Adding another newsletter may seem strange but there are many reasons I’m seeking to do that work in addition to this newsletter. For one, I grew up in Campbell County and am always spending a lot of time trying to find out what’s happening there anyway. For another, I have always pushed myself to try to take on new challenges. 

One thing I’ve added is a summary of who is running in the various localities. Yesterday I got something wrong and I got a concerned email from one of the candidates saying I had posted incorrect information. And I did!

This was from a locality where I’ve not spent any time as a reporter, but yet am trying to write out a little bit of what’s happening. I only know a little bit at this point, and have blind spots.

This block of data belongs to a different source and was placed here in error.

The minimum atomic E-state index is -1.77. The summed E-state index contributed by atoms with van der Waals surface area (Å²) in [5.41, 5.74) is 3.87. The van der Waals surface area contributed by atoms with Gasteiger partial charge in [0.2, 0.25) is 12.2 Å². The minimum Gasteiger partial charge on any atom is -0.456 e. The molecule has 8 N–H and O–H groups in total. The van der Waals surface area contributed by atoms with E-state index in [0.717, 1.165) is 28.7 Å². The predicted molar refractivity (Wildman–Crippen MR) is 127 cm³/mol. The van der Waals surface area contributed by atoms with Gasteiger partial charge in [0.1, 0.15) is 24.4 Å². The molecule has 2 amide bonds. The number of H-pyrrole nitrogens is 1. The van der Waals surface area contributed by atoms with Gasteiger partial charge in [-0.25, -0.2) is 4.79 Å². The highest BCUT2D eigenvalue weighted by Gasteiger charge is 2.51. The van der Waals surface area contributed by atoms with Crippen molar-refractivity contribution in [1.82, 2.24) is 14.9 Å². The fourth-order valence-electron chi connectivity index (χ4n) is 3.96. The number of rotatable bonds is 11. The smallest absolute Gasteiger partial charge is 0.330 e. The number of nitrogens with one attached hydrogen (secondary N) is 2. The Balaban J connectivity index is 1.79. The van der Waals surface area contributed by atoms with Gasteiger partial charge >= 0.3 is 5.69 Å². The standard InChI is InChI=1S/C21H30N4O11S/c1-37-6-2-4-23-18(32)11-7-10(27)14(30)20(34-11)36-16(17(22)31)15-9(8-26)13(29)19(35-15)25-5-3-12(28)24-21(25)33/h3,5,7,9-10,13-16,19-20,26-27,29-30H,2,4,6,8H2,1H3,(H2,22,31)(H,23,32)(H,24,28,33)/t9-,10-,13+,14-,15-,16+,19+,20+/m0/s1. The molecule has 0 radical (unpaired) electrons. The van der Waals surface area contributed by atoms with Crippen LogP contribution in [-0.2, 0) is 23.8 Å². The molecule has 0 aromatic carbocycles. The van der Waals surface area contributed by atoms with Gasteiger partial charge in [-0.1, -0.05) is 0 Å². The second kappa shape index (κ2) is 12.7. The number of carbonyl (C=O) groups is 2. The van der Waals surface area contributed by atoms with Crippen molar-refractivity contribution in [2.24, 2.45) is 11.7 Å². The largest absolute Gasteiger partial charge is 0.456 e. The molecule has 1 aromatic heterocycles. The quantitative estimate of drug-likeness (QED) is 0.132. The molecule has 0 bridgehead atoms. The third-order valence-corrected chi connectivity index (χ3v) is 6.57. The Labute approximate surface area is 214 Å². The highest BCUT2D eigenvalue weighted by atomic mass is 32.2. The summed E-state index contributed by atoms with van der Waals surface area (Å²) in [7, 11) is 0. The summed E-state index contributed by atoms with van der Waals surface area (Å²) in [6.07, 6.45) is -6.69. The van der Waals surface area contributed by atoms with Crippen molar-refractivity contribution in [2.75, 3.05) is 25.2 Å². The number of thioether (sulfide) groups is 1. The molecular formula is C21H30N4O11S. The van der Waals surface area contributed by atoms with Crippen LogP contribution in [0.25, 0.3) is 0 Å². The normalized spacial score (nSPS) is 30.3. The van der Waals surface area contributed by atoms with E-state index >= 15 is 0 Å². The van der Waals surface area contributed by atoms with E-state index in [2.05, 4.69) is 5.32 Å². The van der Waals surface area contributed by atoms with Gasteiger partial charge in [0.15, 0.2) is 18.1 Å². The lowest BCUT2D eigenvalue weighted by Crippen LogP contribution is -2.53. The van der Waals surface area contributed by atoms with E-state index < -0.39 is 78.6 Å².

I also have bad eyesight, and an election report I thought was from 2019 was actually from 2011. I also didn’t take redistricting into account. So, I made a correction as fast as I could and expressed my regret to the candidate. She thanked me, and now I’ll take steps to make sure a similar error doesn’t occur. 

I take this seriously, even if I throw in as much humor as I can into the mix. And thanks to those who are helping support it. Today, a break from the sponsorship stuff except to say briefly that Ting will match your initial contribution. And I will redouble my efforts to be accurate, even though sometimes I do this work knowing there will be the occasional error. And I will correct those as soon as I am able. 

Charlottesville Community Engagement
Charlottesville Community Engagement
Regular updates of what's happening in local and regional government in and around Charlottesville, Virginia from an award-winning journalist with nearly thirty years of experience.